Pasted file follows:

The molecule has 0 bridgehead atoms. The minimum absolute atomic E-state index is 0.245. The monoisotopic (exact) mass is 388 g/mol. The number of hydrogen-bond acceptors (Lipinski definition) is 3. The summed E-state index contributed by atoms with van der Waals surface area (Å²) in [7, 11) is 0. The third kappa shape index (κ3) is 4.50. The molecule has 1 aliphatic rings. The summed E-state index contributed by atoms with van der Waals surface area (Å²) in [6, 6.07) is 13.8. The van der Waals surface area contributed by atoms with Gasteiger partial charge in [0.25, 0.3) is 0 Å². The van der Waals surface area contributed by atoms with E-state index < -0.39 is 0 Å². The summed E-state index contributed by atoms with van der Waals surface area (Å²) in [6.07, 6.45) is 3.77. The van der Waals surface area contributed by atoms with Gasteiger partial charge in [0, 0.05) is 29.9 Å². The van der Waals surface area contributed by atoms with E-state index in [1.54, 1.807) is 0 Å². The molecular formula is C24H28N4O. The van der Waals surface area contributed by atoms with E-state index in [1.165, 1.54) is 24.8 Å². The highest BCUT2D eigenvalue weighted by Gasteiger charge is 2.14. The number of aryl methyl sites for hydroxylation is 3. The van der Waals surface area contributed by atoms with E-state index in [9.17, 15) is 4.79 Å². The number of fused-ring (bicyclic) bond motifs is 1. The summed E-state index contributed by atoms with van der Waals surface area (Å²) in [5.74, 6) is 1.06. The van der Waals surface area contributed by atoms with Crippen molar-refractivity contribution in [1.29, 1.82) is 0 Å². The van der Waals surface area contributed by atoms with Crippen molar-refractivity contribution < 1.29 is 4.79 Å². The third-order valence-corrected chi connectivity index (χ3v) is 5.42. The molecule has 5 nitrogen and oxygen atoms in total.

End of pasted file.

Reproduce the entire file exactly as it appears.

The molecule has 0 bridgehead atoms. The minimum absolute atomic E-state index is 0.245. The monoisotopic (exact) mass is 388 g/mol. The number of hydrogen-bond acceptors (Lipinski definition) is 3. The summed E-state index contributed by atoms with van der Waals surface area (Å²) in [7, 11) is 0. The third kappa shape index (κ3) is 4.50. The molecule has 1 aliphatic rings. The summed E-state index contributed by atoms with van der Waals surface area (Å²) in [6, 6.07) is 13.8. The van der Waals surface area contributed by atoms with Gasteiger partial charge in [0.25, 0.3) is 0 Å². The van der Waals surface area contributed by atoms with E-state index < -0.39 is 0 Å². The summed E-state index contributed by atoms with van der Waals surface area (Å²) in [6.07, 6.45) is 3.77. The van der Waals surface area contributed by atoms with Gasteiger partial charge in [0, 0.05) is 29.9 Å². The van der Waals surface area contributed by atoms with E-state index in [1.54, 1.807) is 0 Å². The molecular formula is C24H28N4O. The van der Waals surface area contributed by atoms with E-state index in [1.165, 1.54) is 24.8 Å². The highest BCUT2D eigenvalue weighted by Gasteiger charge is 2.14. The number of aryl methyl sites for hydroxylation is 3. The van der Waals surface area contributed by atoms with E-state index in [9.17, 15) is 4.79 Å². The number of fused-ring (bicyclic) bond motifs is 1. The summed E-state index contributed by atoms with van der Waals surface area (Å²) in [5.74, 6) is 1.06. The van der Waals surface area contributed by atoms with Crippen molar-refractivity contribution in [1.29, 1.82) is 0 Å². The van der Waals surface area contributed by atoms with Crippen molar-refractivity contribution < 1.29 is 4.79 Å². The third-order valence-corrected chi connectivity index (χ3v) is 5.42. The molecule has 5 nitrogen and oxygen atoms in total.